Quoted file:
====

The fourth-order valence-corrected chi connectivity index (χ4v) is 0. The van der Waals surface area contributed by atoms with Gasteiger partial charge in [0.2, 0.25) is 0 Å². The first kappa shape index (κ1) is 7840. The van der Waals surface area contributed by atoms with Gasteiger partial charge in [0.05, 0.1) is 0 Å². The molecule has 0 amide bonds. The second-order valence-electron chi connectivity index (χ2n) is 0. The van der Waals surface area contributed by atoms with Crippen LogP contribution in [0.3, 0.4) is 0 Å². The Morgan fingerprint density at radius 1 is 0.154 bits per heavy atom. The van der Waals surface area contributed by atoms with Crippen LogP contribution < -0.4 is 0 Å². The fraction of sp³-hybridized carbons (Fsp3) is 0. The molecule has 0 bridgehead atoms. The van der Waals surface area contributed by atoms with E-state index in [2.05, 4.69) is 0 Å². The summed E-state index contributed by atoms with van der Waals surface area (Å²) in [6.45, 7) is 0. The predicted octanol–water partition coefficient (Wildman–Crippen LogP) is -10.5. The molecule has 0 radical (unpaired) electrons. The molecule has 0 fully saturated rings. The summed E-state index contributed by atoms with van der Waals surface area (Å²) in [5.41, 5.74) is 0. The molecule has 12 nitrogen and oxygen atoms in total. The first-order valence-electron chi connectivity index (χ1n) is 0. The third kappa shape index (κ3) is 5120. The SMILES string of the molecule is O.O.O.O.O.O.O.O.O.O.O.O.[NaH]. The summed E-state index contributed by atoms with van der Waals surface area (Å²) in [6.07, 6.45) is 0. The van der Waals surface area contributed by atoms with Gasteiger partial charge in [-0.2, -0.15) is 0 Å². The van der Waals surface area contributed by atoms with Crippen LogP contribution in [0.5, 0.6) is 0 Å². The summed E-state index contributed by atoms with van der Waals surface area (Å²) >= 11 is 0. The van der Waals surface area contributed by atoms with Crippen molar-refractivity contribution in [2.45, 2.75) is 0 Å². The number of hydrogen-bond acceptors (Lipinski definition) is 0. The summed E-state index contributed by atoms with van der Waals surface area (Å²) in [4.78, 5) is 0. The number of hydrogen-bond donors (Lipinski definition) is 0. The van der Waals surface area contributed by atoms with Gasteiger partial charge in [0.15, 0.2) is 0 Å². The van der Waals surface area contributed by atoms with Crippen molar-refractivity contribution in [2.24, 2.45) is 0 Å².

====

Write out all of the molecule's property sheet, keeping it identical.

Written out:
The fourth-order valence-corrected chi connectivity index (χ4v) is 0. The van der Waals surface area contributed by atoms with Gasteiger partial charge in [0.2, 0.25) is 0 Å². The first kappa shape index (κ1) is 7840. The van der Waals surface area contributed by atoms with Gasteiger partial charge in [0.05, 0.1) is 0 Å². The molecule has 0 amide bonds. The second-order valence-electron chi connectivity index (χ2n) is 0. The van der Waals surface area contributed by atoms with Crippen LogP contribution in [0.3, 0.4) is 0 Å². The Morgan fingerprint density at radius 1 is 0.154 bits per heavy atom. The van der Waals surface area contributed by atoms with Crippen LogP contribution < -0.4 is 0 Å². The fraction of sp³-hybridized carbons (Fsp3) is 0. The molecule has 0 bridgehead atoms. The van der Waals surface area contributed by atoms with E-state index in [2.05, 4.69) is 0 Å². The summed E-state index contributed by atoms with van der Waals surface area (Å²) in [6.45, 7) is 0. The predicted octanol–water partition coefficient (Wildman–Crippen LogP) is -10.5. The molecule has 0 radical (unpaired) electrons. The molecule has 0 fully saturated rings. The summed E-state index contributed by atoms with van der Waals surface area (Å²) in [5.41, 5.74) is 0. The molecule has 12 nitrogen and oxygen atoms in total. The first-order valence-electron chi connectivity index (χ1n) is 0. The third kappa shape index (κ3) is 5120. The SMILES string of the molecule is O.O.O.O.O.O.O.O.O.O.O.O.[NaH]. The summed E-state index contributed by atoms with van der Waals surface area (Å²) in [6.07, 6.45) is 0. The van der Waals surface area contributed by atoms with Gasteiger partial charge in [-0.2, -0.15) is 0 Å². The van der Waals surface area contributed by atoms with Crippen LogP contribution in [0.5, 0.6) is 0 Å². The summed E-state index contributed by atoms with van der Waals surface area (Å²) >= 11 is 0. The van der Waals surface area contributed by atoms with Crippen molar-refractivity contribution in [2.45, 2.75) is 0 Å². The number of hydrogen-bond acceptors (Lipinski definition) is 0. The summed E-state index contributed by atoms with van der Waals surface area (Å²) in [4.78, 5) is 0. The number of hydrogen-bond donors (Lipinski definition) is 0. The van der Waals surface area contributed by atoms with Gasteiger partial charge in [0.15, 0.2) is 0 Å². The van der Waals surface area contributed by atoms with Crippen molar-refractivity contribution in [2.24, 2.45) is 0 Å².